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First Look: MacPilot, Mac OS X tweaking utility

updated 12:20 pm EST, Thu December 18, 2008

First Look: MacPilot

You can customize any good operating system, and Mac OS X is no exception. While the System Preferences window lets you tweak components like the desktop or audio output, many more customizable features of the OS are hidden away. To get at these buried settings the most immediate solution is to enter cryptic commands into Terminal, but if you'd rather modify a Mac using a familiar point-and-click interface, take a look at MacPilot.

The interface displays icons in a left-hand panel, which lets you select components to modify such as Dashboard, Finder or Time Machine. In addition to modifying common Mac OS X elements, the app also lets you adjust separate software including BBEdit, CyberDuck, Pages, Numbers and iPhoto.

To edit a setting, users click on an icon in the left-hand panel, and select an item to change in the main panel at right. Many of these can only be altered through an app like MacPilot, such as adding a Cut command when using the Finder, or disabling the translucent Menu Bar in Leopard.

Besides letting you customize various programs, the utility also provides a convenient list of startup items. Here you can see which programs are running in the background, gobbling up memory while slowing your computer down at the same time. The purpose of course is to turn a startup program off, or prevent it from starting up at all.

Another feature is the ability to extract Intel or PowerPC code from a Universal Binary file. This can trim down your apps without affecting functionality, although you do need to be aware that many programs can't update themselves in the future once you strip away a portion of the program.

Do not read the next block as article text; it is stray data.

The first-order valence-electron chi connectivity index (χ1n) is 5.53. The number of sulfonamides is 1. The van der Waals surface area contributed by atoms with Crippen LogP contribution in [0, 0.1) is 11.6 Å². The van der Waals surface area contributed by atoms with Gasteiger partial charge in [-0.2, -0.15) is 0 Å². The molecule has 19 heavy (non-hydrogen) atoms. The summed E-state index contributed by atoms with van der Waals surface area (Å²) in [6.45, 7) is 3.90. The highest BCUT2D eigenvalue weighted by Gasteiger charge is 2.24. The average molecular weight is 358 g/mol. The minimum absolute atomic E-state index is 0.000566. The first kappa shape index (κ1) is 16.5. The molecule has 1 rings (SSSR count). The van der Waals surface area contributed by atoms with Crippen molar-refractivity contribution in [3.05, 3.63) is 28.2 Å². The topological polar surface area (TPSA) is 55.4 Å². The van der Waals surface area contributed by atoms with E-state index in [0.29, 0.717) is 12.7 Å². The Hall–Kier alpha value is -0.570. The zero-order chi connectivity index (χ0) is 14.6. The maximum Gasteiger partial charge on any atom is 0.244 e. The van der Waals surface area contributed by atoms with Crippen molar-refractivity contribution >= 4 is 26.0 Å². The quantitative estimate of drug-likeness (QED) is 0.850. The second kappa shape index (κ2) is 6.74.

Power users should find that MacPilot will help customize Macs to work exactly the way they want. Novices may also find the program handy for tweaking, perhaps in a way that makes using a standard Mac suddenly seem foreign and limiting. If you're looking for wizards or other tools to make the program easier, though, you won't find them. As a result, the sheer number of options available may overwhelm a beginner. When faced with a screen full of buttons, choosing the right option can be more difficult than necessary.

Still, if you like the idea of modifying your Mac without the pain of typing commands into Terminal, a 15-day trial of MacPilot is available. Once you see the hidden features the app can open up, you may find its $19.95 pricetag a good deal.

by MacNN Staff



  1. bredlo

    Joined: Dec 1969


    Looks scary

    Maybe this'll be useful to people who already know how to navigate around the inner-workings of the OS, but despite the familiar interface and friendly buttons, NO THANKS.

    I'll be satisfied with whatever options Apple gives me, and express my creativity through Photoshop and GarageBand!

  1. miawj

    Joined: Dec 1969


    Easily pleased

    If only more Mac customers were like Bredlo.

    Photoshop users - embrace glossy screens. Garageband users - celebrate the removal of Firewire. Be satisfied with whatever Apple gives you!

  1. dynsight

    Joined: Dec 1969



    most of these are accessible through a decent plist editor, correct? Or does this program provide access to other aspects of the the program that go beyond property list?

  1. macupdate

    Joined: Dec 1969


    MacPilot bundle discount

    This deal ends today (the 18th) but you can get MacPilot and over $400 of other software (Like Drive Genius) for $49.99 over at:

  1. Guest

    Joined: Dec 1969



    A huge percentage of what this $20 thing does are also done by the excellent free Secrets from

  1. resuna

    Joined: Dec 1969


    Tinkertool, too.

    Most of these are already editable via Tinkertool, too. There's a plethora of tweaker utilities for OSX.

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